LANARK — At least one Eastern Ontario crop farmer is holding onto soybeans in anticipation of even higher prices in May and June.
Soybeans were at a record high price in April, hovering at $22 per bushel for old crop and $19 per bushel of new crop. But a farmer, who spoke to Farmers Forum on the condition that his name not be used, argued that prices are going to go even higher.
Had he ever seen prices this good? “No, no, no, no, no,” he exclaimed, adding that the best is yet to come.
“We haven’t hit the May and June highs in the 40-year crop chart,” he said, advising farmers to tape the 40-year crop price chart to the wall in front of them and look at it every day. The price historically is highest in May and June, he said.
Family members have tried to argue him into selling more soybeans now but he’s only selling a load at a time. “And I regret every load I sell,” he said, explaining that price keeps going up. “Price and regrets. That’s all that farmers are talking about right now.”
Lanark County crop farmer John Vanderspank says the only caveat is that things can change overnight.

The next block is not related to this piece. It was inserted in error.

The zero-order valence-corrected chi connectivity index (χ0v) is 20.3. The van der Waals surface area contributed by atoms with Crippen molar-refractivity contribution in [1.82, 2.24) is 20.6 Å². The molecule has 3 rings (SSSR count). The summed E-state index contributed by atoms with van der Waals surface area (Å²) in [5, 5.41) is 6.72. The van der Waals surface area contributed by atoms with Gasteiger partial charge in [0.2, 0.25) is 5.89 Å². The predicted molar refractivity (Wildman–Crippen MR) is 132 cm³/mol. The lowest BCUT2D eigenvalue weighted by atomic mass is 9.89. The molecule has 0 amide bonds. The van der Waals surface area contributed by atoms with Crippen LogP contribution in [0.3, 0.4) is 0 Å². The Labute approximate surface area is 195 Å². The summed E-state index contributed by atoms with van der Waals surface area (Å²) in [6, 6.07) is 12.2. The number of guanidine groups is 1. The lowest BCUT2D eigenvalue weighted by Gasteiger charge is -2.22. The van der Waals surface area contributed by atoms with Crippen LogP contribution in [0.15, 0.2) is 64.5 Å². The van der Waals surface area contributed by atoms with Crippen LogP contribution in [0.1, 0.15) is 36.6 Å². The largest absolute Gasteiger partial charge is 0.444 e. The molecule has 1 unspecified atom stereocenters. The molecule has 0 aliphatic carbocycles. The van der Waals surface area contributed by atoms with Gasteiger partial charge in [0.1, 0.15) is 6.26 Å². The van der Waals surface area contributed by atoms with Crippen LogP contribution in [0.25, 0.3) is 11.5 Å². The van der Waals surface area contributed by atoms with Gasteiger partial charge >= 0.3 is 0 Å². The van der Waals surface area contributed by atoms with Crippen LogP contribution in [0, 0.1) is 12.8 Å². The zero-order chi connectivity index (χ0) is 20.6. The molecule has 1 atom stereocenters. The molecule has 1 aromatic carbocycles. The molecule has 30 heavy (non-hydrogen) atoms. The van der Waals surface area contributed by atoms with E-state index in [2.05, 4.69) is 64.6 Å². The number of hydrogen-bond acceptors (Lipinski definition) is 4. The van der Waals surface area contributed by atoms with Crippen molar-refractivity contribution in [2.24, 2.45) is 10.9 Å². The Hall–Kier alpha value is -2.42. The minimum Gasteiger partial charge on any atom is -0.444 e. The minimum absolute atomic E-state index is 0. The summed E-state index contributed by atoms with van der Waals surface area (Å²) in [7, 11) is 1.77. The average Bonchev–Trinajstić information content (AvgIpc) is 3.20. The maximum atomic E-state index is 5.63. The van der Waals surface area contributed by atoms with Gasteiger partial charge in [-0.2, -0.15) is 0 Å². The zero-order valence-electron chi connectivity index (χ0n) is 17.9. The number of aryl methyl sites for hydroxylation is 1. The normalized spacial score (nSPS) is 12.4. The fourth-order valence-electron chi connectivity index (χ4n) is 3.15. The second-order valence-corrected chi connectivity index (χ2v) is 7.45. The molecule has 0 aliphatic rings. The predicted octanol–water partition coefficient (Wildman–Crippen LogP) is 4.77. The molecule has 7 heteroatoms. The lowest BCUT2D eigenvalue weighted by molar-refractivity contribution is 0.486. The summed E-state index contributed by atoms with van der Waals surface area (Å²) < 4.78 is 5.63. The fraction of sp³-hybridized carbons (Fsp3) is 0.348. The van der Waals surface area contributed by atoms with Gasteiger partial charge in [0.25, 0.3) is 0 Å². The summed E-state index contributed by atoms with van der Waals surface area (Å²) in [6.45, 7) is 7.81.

“I’ve been selling incrementally all along, a little bit at a time and I’m already 75 per cent sold for 2021 and I’m probably 15 per cent sold for 2022,” Vanderspank said.
Prices might go higher but he says that by the time he’s sold all of his crop he will have sold on average for $30 more per tonne for corn than he’s ever sold before and about $50 per tonne more for soybeans. “You’ll never go broke selling at a profit.”
Just don’t chase the highest price, Vanderspank cautioned, “My philosophy is if you wait for the highest price you’ll never hit it. As long as you never hit the lowest. The lowest price is going to break you.”
Lambton County crop farmer Robert Johnston is also holding out for higher soybean prices but he’s not looking at the 40-year price chart. He’s looking at world supply. “We’re out of beans,” he said.